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Comparing YottaDB Web Framework Performance

Raman Sailopal

We welcome Ram Sailopal back for his second guest blog post. Read his first post on the YottaDB Dashboard here.

Background and Motivation

With its “many languages, one database” philosophy, the daemonless, language-agnostic database YottaDB, provides in-process APIs from multiple languages — C, C++, Go, Lua, M, Node.js, Perl, Python, and Rust today. Some language APIs (“wrappers”) are developed by YottaDB, and some by others in its ecosystem. While every language has its philes and phobes, there are entirely rational reasons to select a language, including:

  • Developers & Tool Chains – If you have developers skilled in a language or an available proven tool chain in a language, it maybe simpler to use that language than to train your developers in another language, or to implement a new tool chain.
  • Performance & Throughput – Users need to get data quickly, and as the number of users ramps up, any performance degradation should be gradual.
  • Robustness – Since it is anathema to deliver incorrect results, all language stacks return correct results. However some stacks may experience drop-outs, lost connections, and timeouts, which detract from the user experience.

The basic model of a web stack consists of a web server and a back-end.

It is interesting to compare the performance of different web stacks and frameworks under simulated stress. To compare apples-to-apples, the database, the JSON string response to a REST query, and front-end load generator were the same.

Of course, this end-to-end test only involves a single operation. Any real application consists of many operations at different layers in the framework, only a fraction of which are database accesses.

Test Setup

The database consisted of the following hierarchical key-value tuples:

^PATIENTS(1,"address")="234,Timbucktwo Road, Fantasy City" 
^PATIENTS(1,"name")="Bob Taylor"

which was delivered by the back-end in response to a REST query as the following JSON string:

[{ "id": "1", "name": "Bob Taylor", "age: "52", "sex": "Male", "address: "234,Timbucktwo Road, Fantasy City" }]

Each test stack used two containers both hosted on Gitpod. The front-end load was generated by Locust, running in a container with the web server and the back-end running in another.

Note: In some cases, where the same software is capable of being both the web server and the back-end, separate copies were run, in order to keep the comparison apples-to-apples. In specific situations, such as an in-house application, it may of course be appropriate to run a single copy of the software as both the web server and the back-end.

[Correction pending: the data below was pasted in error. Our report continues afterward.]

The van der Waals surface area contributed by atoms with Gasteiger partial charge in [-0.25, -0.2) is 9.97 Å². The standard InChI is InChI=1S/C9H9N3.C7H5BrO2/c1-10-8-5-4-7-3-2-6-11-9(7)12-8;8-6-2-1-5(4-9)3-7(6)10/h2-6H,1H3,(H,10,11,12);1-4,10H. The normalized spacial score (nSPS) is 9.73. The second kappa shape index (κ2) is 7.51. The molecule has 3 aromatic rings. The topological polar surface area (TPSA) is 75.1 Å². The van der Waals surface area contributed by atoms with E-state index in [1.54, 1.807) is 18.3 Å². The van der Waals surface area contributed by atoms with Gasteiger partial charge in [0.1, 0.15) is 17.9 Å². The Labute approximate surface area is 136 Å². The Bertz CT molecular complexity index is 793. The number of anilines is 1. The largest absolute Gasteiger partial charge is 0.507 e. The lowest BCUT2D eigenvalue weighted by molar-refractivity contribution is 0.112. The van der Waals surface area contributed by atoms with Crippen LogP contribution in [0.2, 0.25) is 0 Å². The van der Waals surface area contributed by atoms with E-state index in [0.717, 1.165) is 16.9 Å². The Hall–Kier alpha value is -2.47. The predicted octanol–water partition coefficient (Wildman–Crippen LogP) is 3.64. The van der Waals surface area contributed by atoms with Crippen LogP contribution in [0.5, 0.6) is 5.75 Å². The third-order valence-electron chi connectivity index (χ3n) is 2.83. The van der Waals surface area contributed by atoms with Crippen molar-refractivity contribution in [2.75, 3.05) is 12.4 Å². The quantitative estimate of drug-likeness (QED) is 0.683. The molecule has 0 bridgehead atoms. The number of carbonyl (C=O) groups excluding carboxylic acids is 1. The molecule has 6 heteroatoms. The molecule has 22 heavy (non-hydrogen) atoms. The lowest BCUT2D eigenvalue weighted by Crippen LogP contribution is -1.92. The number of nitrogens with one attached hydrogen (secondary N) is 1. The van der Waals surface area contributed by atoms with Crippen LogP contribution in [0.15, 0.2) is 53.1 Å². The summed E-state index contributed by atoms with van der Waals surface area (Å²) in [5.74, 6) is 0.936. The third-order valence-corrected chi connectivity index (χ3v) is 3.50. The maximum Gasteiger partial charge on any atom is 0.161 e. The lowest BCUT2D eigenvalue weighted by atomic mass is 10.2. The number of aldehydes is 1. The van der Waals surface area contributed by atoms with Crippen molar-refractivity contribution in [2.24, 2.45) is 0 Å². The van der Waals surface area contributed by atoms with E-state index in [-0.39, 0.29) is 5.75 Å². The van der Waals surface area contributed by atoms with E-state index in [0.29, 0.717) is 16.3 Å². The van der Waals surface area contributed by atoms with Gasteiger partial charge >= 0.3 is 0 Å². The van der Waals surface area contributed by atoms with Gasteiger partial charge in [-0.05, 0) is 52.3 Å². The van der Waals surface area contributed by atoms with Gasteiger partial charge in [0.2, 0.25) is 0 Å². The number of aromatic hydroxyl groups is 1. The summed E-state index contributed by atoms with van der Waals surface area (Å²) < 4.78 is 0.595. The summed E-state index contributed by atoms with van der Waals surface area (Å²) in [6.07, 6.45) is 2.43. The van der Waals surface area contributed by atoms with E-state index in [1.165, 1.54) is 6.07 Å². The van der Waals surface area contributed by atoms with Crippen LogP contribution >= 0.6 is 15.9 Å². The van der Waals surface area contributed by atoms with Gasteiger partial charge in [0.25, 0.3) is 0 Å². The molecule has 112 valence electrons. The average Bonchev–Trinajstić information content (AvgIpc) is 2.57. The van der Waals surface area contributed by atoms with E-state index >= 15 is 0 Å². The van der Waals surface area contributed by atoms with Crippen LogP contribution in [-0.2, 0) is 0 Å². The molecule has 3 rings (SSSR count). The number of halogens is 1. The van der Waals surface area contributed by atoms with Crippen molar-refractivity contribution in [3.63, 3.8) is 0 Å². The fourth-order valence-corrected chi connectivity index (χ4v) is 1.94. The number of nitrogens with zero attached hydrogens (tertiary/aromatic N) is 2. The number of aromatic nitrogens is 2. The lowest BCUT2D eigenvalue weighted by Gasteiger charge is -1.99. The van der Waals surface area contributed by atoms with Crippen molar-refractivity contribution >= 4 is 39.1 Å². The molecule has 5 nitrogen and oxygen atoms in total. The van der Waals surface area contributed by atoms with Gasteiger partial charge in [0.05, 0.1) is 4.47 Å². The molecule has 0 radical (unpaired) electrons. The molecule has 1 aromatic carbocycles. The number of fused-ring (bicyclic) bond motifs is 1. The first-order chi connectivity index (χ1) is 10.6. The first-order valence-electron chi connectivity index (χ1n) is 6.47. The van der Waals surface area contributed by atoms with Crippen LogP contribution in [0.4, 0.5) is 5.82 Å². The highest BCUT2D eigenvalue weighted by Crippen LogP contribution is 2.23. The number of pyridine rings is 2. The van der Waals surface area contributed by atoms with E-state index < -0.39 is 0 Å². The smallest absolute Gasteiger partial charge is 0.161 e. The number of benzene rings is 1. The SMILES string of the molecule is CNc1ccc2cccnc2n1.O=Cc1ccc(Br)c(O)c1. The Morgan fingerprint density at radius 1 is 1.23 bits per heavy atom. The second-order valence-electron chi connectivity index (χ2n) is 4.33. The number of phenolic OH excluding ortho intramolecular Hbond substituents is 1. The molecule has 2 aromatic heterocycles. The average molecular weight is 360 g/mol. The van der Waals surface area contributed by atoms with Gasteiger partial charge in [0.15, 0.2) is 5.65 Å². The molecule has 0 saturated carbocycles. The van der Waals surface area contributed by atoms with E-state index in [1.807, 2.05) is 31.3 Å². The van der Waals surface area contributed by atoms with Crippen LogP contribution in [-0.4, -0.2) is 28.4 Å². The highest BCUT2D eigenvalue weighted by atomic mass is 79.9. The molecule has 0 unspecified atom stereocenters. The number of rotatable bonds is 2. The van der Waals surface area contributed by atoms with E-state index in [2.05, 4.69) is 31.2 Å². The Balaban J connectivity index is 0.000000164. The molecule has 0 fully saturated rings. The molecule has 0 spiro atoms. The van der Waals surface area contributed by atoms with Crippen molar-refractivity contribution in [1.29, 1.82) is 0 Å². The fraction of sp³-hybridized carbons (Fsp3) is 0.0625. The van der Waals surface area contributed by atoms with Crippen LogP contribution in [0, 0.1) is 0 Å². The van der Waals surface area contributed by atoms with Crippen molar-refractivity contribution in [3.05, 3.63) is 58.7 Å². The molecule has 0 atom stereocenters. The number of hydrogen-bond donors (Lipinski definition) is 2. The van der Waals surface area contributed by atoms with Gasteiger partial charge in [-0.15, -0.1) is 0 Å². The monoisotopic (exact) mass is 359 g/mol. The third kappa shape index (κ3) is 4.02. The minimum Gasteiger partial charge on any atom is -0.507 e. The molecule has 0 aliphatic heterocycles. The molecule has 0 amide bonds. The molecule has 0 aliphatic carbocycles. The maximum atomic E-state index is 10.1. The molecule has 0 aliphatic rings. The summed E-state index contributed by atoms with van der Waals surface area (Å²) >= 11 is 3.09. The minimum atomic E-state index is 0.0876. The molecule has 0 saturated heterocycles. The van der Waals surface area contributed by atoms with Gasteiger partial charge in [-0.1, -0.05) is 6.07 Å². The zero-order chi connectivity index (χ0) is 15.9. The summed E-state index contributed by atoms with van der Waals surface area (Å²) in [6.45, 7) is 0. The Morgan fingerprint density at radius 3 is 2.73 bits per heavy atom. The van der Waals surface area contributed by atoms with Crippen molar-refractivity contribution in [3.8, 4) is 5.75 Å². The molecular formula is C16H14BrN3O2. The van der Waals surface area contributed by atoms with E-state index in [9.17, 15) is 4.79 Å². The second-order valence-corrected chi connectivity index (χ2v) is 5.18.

Apache is used as the web server, including for mgweb-server, which incorporates Apache. The table below lists the back-end that was used for each language. Each test container has a name for identification, and the names link to the detailed results for that stack. Native C and the Perl wrapper were not tested.

Language Test Container Web Server Back-end
C++ yottac Apache Crow+Informatik Aalen CPP-Access-for-YottaDB
Go yottago Apache Gin+YottaDB Go Wrapper
Lua yottalua Apache Pegasus+YottaDB Lua Wrapper
M yottamgweb mgweb-server
M yottaweb Apache M-Web-Server
Node.js nodem Apache Express+Nodem
Node.js mgdbx Apache mg-dbx
Python yottapython Apache Flask + YottaDB Python Wrapper
Python yottamg_python Apache mg_python
Rust yottarust Apache Rocket+YottaDB Rust Wrapper


In each case, the load simulated 1,000 concurrent users, and each test involved approximately 100,000 requests.

As expected, running a stress test against a multi-layer application running in one container generated errors, characterized as follows:

  • A web server starts servicing a request, runs out of resources, and is unable to complete the request.
  • A web server lacking the resources to accept a resource for servicing.
  • A crash while servicing a request.

The detailed results for each stack include the errors for that stack.


Click here — Overall Results — to view the overall results, summarized below.

The surprising result is that the winners are the Lua and Rust frameworks, both delivering better performance as well as fewer errors than the native M frameworks. The C++ stack is interesting, because while it delivers good performance, its failures make it an outlier.

All tests are available at YottaWeb-Test. Please do try the tests in your environment, and if you have enhancements to add or results to submit, please submit a Pull Request on GitHub.

About Raman Sailopal

I am a professional with over 20 years of experience working in the IT industry. I reside in Birmingham, UK. My very first corporate interaction with IT involved using M technology within the UK medical sector and although my journey with IT has seen me follow paths involving Linux, Cloud architecture and open source, I have always held a fond regard for M based technologies and their potential with critical IT systems. Working with YottaDB allows me to combine these passions and contribute to the growth of both M and open source.




Images Used:
[1] World wide web. Photo by Svilen.milev.
[2] BCL – spiderweb. Photo by vastateparksstaff.
Screenshot courtesy Raman Sailopal.

Published on June 20, 2022